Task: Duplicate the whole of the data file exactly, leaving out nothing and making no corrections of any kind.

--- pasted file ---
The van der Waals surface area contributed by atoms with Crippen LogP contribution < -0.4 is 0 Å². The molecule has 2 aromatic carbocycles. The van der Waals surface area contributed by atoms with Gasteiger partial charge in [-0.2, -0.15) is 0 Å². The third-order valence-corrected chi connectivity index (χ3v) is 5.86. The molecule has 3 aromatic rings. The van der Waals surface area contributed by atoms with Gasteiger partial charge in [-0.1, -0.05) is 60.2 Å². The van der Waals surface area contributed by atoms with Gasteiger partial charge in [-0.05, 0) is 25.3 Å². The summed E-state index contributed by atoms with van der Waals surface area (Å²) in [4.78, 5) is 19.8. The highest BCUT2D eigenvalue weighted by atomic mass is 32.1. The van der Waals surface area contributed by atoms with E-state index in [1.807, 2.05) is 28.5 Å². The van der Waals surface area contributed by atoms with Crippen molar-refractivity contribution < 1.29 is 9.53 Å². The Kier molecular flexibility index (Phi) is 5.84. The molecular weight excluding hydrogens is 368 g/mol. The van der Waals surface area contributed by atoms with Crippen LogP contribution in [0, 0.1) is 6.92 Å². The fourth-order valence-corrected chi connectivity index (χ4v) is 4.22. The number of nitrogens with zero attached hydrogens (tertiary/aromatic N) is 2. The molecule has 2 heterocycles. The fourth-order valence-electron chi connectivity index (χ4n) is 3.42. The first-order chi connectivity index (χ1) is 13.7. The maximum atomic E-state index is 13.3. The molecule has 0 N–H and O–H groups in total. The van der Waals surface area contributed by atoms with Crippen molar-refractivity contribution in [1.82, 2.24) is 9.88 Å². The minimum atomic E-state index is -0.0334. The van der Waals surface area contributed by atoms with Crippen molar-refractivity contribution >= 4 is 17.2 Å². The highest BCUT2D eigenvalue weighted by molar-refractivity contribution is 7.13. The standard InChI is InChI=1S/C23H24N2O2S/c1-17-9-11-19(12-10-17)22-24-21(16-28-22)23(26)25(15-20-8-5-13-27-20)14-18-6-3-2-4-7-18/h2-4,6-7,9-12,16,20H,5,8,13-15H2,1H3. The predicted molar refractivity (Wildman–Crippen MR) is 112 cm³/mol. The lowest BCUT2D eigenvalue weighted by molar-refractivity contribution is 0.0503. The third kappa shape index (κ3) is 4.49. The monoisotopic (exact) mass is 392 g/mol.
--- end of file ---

The van der Waals surface area contributed by atoms with Crippen LogP contribution < -0.4 is 0 Å². The molecule has 2 aromatic carbocycles. The van der Waals surface area contributed by atoms with Gasteiger partial charge in [-0.2, -0.15) is 0 Å². The third-order valence-corrected chi connectivity index (χ3v) is 5.86. The molecule has 3 aromatic rings. The van der Waals surface area contributed by atoms with Gasteiger partial charge in [-0.1, -0.05) is 60.2 Å². The van der Waals surface area contributed by atoms with Gasteiger partial charge in [-0.05, 0) is 25.3 Å². The summed E-state index contributed by atoms with van der Waals surface area (Å²) in [4.78, 5) is 19.8. The highest BCUT2D eigenvalue weighted by atomic mass is 32.1. The van der Waals surface area contributed by atoms with E-state index in [1.807, 2.05) is 28.5 Å². The van der Waals surface area contributed by atoms with Crippen molar-refractivity contribution < 1.29 is 9.53 Å². The Kier molecular flexibility index (Phi) is 5.84. The molecular weight excluding hydrogens is 368 g/mol. The van der Waals surface area contributed by atoms with Crippen LogP contribution in [0, 0.1) is 6.92 Å². The fourth-order valence-corrected chi connectivity index (χ4v) is 4.22. The number of nitrogens with zero attached hydrogens (tertiary/aromatic N) is 2. The molecule has 2 heterocycles. The fourth-order valence-electron chi connectivity index (χ4n) is 3.42. The first-order chi connectivity index (χ1) is 13.7. The maximum atomic E-state index is 13.3. The molecule has 0 N–H and O–H groups in total. The van der Waals surface area contributed by atoms with Crippen molar-refractivity contribution in [1.82, 2.24) is 9.88 Å². The minimum atomic E-state index is -0.0334. The van der Waals surface area contributed by atoms with Crippen molar-refractivity contribution >= 4 is 17.2 Å². The highest BCUT2D eigenvalue weighted by molar-refractivity contribution is 7.13. The standard InChI is InChI=1S/C23H24N2O2S/c1-17-9-11-19(12-10-17)22-24-21(16-28-22)23(26)25(15-20-8-5-13-27-20)14-18-6-3-2-4-7-18/h2-4,6-7,9-12,16,20H,5,8,13-15H2,1H3. The predicted molar refractivity (Wildman–Crippen MR) is 112 cm³/mol. The lowest BCUT2D eigenvalue weighted by molar-refractivity contribution is 0.0503. The third kappa shape index (κ3) is 4.49. The monoisotopic (exact) mass is 392 g/mol.